Queens at Bioagra
Beata Malik, a beekeeper from Skorochów near Nysa, runs a bee breeding project in cooperation with Bioagra. In several dozen so-called mating boxes, standing at company’s premises, bees are preparing for mating flights. Classic hives, at which bess laboriously produce honey, are standing next to mating boxes.
The mother bee breeding program has now been running for the third season and brings very good results. New queens and their descendants, bee families, are gentle and hard-working thanks to proper breeding that enables proper gene exchange between insects.
The area that was made available by Bioagra is closed and monitored. Bees live peacefully and have a large supply of varied food under the watchful eye of cameras. Rapeseed fields, acacia, linden and forests are all within the range of flights of insects.
In such a favorable environment, young bee mothers are getting ready for their future role – the queen of the entire bee family. They stay in special hives, the so-called mating boxes. From here they set off for a mating flight. Young queens are replacing the old ones or are introduced into the hive in case the old queen dies.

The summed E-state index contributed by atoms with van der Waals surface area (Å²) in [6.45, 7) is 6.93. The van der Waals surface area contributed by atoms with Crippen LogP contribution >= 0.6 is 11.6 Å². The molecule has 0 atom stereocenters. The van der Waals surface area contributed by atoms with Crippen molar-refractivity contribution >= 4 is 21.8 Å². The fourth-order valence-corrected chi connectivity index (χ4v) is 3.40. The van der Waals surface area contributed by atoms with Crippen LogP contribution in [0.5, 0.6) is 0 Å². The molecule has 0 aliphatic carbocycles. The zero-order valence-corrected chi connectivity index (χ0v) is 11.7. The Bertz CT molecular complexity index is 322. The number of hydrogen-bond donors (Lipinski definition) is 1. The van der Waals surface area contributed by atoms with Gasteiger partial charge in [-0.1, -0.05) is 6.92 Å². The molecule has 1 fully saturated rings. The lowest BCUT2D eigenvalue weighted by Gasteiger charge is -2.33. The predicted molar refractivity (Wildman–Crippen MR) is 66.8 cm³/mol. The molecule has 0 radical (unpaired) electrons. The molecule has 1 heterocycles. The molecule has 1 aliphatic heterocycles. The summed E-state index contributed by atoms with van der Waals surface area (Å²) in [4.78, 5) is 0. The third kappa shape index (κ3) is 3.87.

– We were looking for an area where bees do not disturb people and people do not disturb bees – says Beata Malik, who runs an apiary. – Cooperation with Bioagra is perfect for the bees. The environment in which the hives stand is very clean. The company informs us in advance when works related to its activities will be carried out and we can rearrange the hives if there is such a need.
According to the United Nations, bees pollinate about 70 out of 100 crops that provide 90% of humanity. food. It is estimated that a third of food eaten by humans is created thanks to the fact that bees pollinate the flowers of various plants. “If the bees would disappear, humanity would not have survived four years …” – this statement, attributed to Albert Einstein, indicates the importance of the role of bees in the production cycle of food that we buy in stores.
It is estimated that about 470 species of bees live in Poland. Over half of them are threatened with extinction. As Beata Malik explains, bees currently don’t have enough places where they can live safely, reproduce and obtain food. Beekeepers have more and more problems with setting the hives. Like other breeders, e.g. cows, goats or pigs, they are often reluctant to be seen in inhabited places.